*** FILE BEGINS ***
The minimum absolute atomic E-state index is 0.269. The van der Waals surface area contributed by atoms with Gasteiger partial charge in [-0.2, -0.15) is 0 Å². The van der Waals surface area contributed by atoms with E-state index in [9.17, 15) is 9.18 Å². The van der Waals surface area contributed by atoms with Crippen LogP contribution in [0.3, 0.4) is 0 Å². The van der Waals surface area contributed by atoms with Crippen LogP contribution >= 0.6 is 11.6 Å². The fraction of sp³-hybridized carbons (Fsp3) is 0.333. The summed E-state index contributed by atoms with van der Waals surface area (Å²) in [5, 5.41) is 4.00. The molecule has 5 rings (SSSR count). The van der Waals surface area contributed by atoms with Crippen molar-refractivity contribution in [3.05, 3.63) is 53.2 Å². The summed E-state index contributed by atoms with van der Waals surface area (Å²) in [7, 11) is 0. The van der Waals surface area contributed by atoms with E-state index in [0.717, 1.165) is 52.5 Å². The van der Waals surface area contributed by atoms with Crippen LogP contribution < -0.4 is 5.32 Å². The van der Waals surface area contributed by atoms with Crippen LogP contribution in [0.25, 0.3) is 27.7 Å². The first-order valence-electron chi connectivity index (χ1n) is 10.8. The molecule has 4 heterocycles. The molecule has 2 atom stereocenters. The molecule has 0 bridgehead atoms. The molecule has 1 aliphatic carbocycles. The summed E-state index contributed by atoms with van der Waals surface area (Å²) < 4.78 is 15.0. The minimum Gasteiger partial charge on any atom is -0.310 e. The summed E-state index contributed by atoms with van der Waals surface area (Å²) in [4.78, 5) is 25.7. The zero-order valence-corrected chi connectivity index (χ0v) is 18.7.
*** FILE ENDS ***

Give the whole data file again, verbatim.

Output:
The minimum absolute atomic E-state index is 0.269. The van der Waals surface area contributed by atoms with Gasteiger partial charge in [-0.2, -0.15) is 0 Å². The van der Waals surface area contributed by atoms with E-state index in [9.17, 15) is 9.18 Å². The van der Waals surface area contributed by atoms with Crippen LogP contribution in [0.3, 0.4) is 0 Å². The van der Waals surface area contributed by atoms with Crippen LogP contribution >= 0.6 is 11.6 Å². The fraction of sp³-hybridized carbons (Fsp3) is 0.333. The summed E-state index contributed by atoms with van der Waals surface area (Å²) in [5, 5.41) is 4.00. The molecule has 5 rings (SSSR count). The van der Waals surface area contributed by atoms with Crippen molar-refractivity contribution in [3.05, 3.63) is 53.2 Å². The summed E-state index contributed by atoms with van der Waals surface area (Å²) in [7, 11) is 0. The van der Waals surface area contributed by atoms with E-state index in [0.717, 1.165) is 52.5 Å². The van der Waals surface area contributed by atoms with Crippen LogP contribution < -0.4 is 5.32 Å². The van der Waals surface area contributed by atoms with Crippen LogP contribution in [0.25, 0.3) is 27.7 Å². The first-order valence-electron chi connectivity index (χ1n) is 10.8. The molecule has 4 heterocycles. The molecule has 2 atom stereocenters. The molecule has 0 bridgehead atoms. The molecule has 1 aliphatic carbocycles. The summed E-state index contributed by atoms with van der Waals surface area (Å²) < 4.78 is 15.0. The minimum Gasteiger partial charge on any atom is -0.310 e. The summed E-state index contributed by atoms with van der Waals surface area (Å²) in [4.78, 5) is 25.7. The zero-order valence-corrected chi connectivity index (χ0v) is 18.7.